Her brother, through years of collecting words from international visitors to the community, had compiled an armory of exotic insults. He tutted and proceeded to call her something bad in Bengali.
It was just getting light. There was the smell of hay and shit. Hooves skittered on the stones. Outside the gloomy hut she could see the rain still coming down in the pen, filling the holes left by their boots.
Back at the yard, Albert poured his milk into a dented churn. Spots of mud and dirt camouflaged themselves among the freckles on his face. His right ear hole, she noticed, held a cache of grit. She often tried to convince him that it was a duty, as someone brought up in a community, to battle stereotypes by maintaining, as she did, exceptional levels of hygiene. Albert wasn’t interested. He longed to summon a bodily stench, regularly checking his armpits and foreskin—waiting
for the big day—taking wafts from his fingertips like a sommelier testing a vintage.
She waited, then said “tick,” which was the signal. He looked at her, blinked—said “tock”—then ran, letting the empty bucket clang on the brick.
They sprinted round the front of the house, skidding on gravel, in through the open double doors, up the wide stairs, side by side, a trail of mud across the landing, up more stairs and into the large shared bathroom. She was too old for this, but without her she doubted he would ever get clean. They raced to undress.
Kate sat on the bench and yanked off her muddy boots, then peeled away her socks. Unbuttoning her jeans, she let them pool at her feet. Albert was kneeling, working determinedly at his laces, which he had finally learned to tie, but too well. Kate turned away from him and pulled her jumper and T-shirt off in one, uncovering three well-tended spots in the center of her chest and, despite her posture that tried to hide them and a bra designed to downplay them, her breasts. Albert, seeing that his sister was already down to her underwear, became a frenzy of pushing and tugging, kicking at his boots, getting his hoodie stuck on his head, a line-caught trout, flapping on the tiles. She sat on the bench and pulled down her thermal long johns and knickers in a crouch. Kate’s shoulder-length hair was the red color of late-stage rust, though the box had called it “vampiric.” She dyed her pubic hair too. Unclipping her bra, she stepped over Albert, who was just getting free of his boots, and slipped under the showerhead, spun the tap to starboard. The applause of water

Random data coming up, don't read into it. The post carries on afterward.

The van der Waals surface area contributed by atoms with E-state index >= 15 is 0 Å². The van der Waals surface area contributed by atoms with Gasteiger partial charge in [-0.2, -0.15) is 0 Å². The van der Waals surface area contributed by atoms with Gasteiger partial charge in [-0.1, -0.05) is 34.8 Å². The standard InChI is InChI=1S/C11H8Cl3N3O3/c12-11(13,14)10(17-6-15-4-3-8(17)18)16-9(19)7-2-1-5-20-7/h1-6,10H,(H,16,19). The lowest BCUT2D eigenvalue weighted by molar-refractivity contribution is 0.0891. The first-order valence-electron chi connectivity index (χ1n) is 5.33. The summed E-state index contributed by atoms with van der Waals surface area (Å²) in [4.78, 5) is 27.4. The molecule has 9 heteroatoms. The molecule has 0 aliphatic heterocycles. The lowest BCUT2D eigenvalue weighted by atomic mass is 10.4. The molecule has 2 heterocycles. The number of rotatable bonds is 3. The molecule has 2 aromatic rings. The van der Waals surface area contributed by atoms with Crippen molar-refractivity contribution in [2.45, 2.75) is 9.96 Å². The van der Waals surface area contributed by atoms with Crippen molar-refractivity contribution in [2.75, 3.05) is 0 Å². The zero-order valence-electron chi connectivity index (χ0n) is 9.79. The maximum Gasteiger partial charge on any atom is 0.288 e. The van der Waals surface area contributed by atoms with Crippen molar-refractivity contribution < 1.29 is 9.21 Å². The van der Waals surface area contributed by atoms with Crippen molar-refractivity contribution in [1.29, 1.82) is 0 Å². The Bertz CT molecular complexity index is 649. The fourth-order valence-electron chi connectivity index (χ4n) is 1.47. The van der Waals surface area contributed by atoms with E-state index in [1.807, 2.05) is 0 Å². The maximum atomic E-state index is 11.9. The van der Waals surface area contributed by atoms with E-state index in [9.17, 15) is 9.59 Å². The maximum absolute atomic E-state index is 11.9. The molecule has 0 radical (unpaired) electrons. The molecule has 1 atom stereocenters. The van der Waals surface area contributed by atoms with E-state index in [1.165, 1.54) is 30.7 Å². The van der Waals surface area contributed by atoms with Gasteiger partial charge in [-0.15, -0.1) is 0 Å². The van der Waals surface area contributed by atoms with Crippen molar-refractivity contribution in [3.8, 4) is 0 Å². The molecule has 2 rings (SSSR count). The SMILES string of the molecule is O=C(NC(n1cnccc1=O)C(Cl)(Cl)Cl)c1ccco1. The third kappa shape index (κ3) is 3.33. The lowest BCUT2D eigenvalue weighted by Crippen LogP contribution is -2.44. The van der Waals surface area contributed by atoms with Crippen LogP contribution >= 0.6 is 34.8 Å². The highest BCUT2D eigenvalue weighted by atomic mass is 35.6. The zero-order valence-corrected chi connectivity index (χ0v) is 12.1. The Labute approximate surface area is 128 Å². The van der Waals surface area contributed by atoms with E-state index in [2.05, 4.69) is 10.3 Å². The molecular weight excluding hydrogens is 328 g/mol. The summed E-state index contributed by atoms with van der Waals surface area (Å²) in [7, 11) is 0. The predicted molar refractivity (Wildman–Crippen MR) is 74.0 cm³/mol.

rushed over her. Silt and mud and hay ran in clockwise swirls toward the plug.
“Go back to Velcro,” she said.
The creature responded in Malay.
Finally Albert yanked off his jumper and wriggled out of his trousers and pants. Kate blinked at his skinny, china-white body, full complement of visible ribs, hip bones sharp as flints, glowing knees, dick like a popped balloon.
“Cold, cold, cold,” he said and, getting to his feet, launched himself under the water. Kate, with a matador’s grace, took a step back and raised her arms to avoid making contact with him. He hopped from foot to foot in the steam. His goose bumps sank. The water at their feet turned the color of the liquid on top of Patrick’s homemade yogurt.
“Tick tock,” Albert said. “How long have we got left?”
“A minute, maybe less.”
The community used a small, solar-powered, forty-liter water heater that gave up easily and now, in late April, would be overachieving if it got four people clean. When the shower “turned”—channeling deep-chilled hill water—the screams of visiting backpackers could be heard from the bottom of the garden. Kate and Albert knew there was only time for pits and bits. No exfoliant, no conditioner.